Dr Wiebke Leister
Wiebke Leister is a German artist and writer, who studied photography at the University in Essen and gained a PhD from the Royal College of Art in London. She is currently the Researcher In Residence at the Photography and the Archive Research Centre, and will be creating a new PARC Fieldstudy Publication in 2015 , looking at the use of whitened face in different performance practices.
Wiebke is course leader for MA Photography at the London College of Communication and has also taught fine art photography at Fachhochschule Bielefeld and Folkwang Universität der Künste in Essen. She is also a co-organizer of the Photography and the Contemporary Imaginary research hub at LCC and has been involved in several collaborations with PARC, including two conferences at the National Portrait Gallery in London (‘The Impossibility of Neutrality – Photography after the Age of the Document´ 2008, and ´Inside and Outside the Codes of the Photo Archive´ 2007) as well as several projects with MA Photography students, including a publication (Fieldstudy 8, 2006), two exhibitions at Fachhochschule Bielefeld (‘MAP Reading Abroad’ 2007, and ‘Reports from an Ordinary Satellite’ 2010) and another exhibition in Prague (‘Family Archives Lost and Found’ 2008).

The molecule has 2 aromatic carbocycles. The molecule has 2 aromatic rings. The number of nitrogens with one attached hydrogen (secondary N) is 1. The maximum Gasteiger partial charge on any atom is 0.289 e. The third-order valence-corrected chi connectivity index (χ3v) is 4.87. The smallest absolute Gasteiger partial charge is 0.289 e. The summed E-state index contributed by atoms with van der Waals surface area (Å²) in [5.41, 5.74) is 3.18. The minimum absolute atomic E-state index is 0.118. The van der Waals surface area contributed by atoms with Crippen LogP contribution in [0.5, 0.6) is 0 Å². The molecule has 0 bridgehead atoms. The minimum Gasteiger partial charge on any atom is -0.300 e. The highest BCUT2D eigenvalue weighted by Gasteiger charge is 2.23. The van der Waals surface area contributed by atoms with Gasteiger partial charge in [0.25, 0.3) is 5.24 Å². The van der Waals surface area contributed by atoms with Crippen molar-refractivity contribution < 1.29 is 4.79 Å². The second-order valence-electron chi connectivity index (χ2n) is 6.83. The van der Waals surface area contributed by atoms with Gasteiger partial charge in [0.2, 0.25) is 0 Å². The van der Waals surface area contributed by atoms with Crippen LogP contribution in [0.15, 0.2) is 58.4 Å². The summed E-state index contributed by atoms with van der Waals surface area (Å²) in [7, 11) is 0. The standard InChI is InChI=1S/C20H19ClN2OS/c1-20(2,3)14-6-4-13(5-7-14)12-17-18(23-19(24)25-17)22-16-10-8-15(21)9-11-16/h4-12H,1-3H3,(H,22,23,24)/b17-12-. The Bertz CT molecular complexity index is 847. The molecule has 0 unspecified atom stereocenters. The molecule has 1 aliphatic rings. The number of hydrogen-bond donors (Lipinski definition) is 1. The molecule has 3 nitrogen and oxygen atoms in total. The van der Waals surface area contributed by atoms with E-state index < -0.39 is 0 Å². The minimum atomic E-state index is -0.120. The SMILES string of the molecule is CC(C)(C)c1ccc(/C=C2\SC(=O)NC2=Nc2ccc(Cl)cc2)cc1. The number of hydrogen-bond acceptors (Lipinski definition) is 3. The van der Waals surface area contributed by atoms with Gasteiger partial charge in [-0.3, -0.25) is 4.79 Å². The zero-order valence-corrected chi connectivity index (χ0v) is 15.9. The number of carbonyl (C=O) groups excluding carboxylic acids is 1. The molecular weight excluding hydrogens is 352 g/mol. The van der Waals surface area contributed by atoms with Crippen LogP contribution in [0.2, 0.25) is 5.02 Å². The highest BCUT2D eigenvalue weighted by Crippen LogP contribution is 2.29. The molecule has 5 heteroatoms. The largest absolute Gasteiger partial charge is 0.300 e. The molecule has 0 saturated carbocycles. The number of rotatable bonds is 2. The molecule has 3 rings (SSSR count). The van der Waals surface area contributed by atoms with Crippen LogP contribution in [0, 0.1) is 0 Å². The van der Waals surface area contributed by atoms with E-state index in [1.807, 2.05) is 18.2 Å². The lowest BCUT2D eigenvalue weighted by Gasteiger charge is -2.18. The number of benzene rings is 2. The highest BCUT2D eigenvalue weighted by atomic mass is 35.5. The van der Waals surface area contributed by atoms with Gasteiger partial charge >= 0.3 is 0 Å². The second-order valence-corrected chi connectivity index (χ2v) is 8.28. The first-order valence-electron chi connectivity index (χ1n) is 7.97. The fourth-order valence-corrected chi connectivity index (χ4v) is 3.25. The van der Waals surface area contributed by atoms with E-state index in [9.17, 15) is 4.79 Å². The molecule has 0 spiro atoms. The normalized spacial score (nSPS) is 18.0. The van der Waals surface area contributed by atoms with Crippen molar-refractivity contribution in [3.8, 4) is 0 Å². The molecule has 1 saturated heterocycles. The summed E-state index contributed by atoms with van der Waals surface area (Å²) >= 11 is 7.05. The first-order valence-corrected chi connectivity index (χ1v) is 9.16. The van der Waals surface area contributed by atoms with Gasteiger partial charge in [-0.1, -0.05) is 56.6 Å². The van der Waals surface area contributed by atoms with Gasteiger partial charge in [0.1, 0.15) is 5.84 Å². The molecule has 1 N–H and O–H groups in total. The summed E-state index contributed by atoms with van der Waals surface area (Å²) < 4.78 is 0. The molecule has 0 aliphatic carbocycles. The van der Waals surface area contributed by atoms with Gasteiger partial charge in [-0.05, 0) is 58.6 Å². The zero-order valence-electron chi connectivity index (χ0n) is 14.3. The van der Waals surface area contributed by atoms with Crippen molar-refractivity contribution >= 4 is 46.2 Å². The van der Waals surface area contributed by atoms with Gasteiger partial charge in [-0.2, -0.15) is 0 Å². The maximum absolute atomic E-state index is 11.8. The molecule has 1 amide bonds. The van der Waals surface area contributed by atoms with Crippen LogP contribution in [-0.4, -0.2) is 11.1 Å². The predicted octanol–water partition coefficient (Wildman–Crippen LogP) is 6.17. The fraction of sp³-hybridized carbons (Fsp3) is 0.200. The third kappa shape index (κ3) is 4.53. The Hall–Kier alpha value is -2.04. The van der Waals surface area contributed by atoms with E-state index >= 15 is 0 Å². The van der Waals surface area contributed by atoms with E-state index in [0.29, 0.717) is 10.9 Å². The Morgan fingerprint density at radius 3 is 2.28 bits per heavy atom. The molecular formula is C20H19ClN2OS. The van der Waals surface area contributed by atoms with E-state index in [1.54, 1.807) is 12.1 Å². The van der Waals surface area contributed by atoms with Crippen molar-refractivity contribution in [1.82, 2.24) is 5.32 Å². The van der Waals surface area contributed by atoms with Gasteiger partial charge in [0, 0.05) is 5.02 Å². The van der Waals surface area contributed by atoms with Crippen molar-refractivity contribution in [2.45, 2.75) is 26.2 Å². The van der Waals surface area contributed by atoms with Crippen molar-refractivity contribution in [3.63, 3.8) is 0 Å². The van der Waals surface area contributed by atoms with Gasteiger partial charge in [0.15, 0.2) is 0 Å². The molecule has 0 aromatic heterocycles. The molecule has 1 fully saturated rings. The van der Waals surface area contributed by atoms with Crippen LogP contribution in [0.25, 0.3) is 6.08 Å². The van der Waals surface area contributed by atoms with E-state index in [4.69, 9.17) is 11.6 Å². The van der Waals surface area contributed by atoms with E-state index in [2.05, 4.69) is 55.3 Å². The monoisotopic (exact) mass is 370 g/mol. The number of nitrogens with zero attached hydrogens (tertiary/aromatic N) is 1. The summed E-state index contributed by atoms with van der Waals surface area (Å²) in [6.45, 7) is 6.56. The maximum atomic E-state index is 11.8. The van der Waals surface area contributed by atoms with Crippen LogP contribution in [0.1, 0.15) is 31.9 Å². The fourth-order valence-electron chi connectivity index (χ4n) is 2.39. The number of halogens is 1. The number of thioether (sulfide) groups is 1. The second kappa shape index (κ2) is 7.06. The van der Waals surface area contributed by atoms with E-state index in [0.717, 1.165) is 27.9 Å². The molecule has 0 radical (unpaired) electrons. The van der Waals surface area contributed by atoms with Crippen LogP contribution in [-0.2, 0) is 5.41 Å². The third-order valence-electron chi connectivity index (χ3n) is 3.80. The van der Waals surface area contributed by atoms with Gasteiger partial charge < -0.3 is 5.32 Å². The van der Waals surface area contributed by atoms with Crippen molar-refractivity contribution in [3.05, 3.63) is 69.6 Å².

Wiebke's research investigates the conditions of photographic non-likeness by focusing on representations of faciality and the photographic presentation of expressive signs of the face in relation to its facial canvas. PARC commissioned her artist publication ´Lovers, Liars and Laughter´(Fieldstudy 11), which was launched with a performance at the Institute of Contemporary Arts in London in November 2008 and displayed as an outdoors installation at the Elephant and Castle roundabout during the summer of 2009.
Recent academic publications include ´Performing Laughter´ (About Performance 8, 2008: 209-228), ´Mona Lisa on a Bad Day, or: The Impossibility of Neutrality and the Non-Likeness of Photographic Portraiture´ (Journal of Photography and Culture 3.2, 2010: 153-174), ‘Ever After’ (Journal for Visual Communication 8, 2011: 401-418) and 'Photography In‐the‐Round: Gerhard Richter's "48 Portraits", 1972 and 1998' (Photographies 7.2, 2014: 217-246).